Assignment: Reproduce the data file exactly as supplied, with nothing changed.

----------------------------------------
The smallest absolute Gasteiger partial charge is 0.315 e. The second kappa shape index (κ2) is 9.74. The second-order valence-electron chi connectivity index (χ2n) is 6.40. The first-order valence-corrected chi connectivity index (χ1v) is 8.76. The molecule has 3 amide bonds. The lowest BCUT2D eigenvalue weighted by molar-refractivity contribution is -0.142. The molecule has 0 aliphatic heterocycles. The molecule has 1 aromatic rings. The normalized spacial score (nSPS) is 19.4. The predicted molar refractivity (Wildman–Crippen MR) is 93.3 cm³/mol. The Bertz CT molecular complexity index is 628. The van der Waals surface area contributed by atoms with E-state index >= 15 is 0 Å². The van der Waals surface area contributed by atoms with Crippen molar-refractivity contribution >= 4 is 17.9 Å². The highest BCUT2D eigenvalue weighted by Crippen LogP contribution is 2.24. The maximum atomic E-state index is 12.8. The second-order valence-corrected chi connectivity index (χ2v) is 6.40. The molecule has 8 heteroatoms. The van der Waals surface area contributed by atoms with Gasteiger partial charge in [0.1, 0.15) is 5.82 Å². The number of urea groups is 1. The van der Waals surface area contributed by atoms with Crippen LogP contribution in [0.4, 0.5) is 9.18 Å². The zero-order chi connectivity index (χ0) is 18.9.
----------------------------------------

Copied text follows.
The smallest absolute Gasteiger partial charge is 0.315 e. The second kappa shape index (κ2) is 9.74. The second-order valence-electron chi connectivity index (χ2n) is 6.40. The first-order valence-corrected chi connectivity index (χ1v) is 8.76. The molecule has 3 amide bonds. The lowest BCUT2D eigenvalue weighted by molar-refractivity contribution is -0.142. The molecule has 0 aliphatic heterocycles. The molecule has 1 aromatic rings. The normalized spacial score (nSPS) is 19.4. The predicted molar refractivity (Wildman–Crippen MR) is 93.3 cm³/mol. The Bertz CT molecular complexity index is 628. The van der Waals surface area contributed by atoms with E-state index >= 15 is 0 Å². The van der Waals surface area contributed by atoms with Crippen molar-refractivity contribution >= 4 is 17.9 Å². The highest BCUT2D eigenvalue weighted by Crippen LogP contribution is 2.24. The maximum atomic E-state index is 12.8. The second-order valence-corrected chi connectivity index (χ2v) is 6.40. The molecule has 8 heteroatoms. The van der Waals surface area contributed by atoms with Gasteiger partial charge in [0.1, 0.15) is 5.82 Å². The number of urea groups is 1. The van der Waals surface area contributed by atoms with Crippen LogP contribution in [0.4, 0.5) is 9.18 Å². The zero-order chi connectivity index (χ0) is 18.9.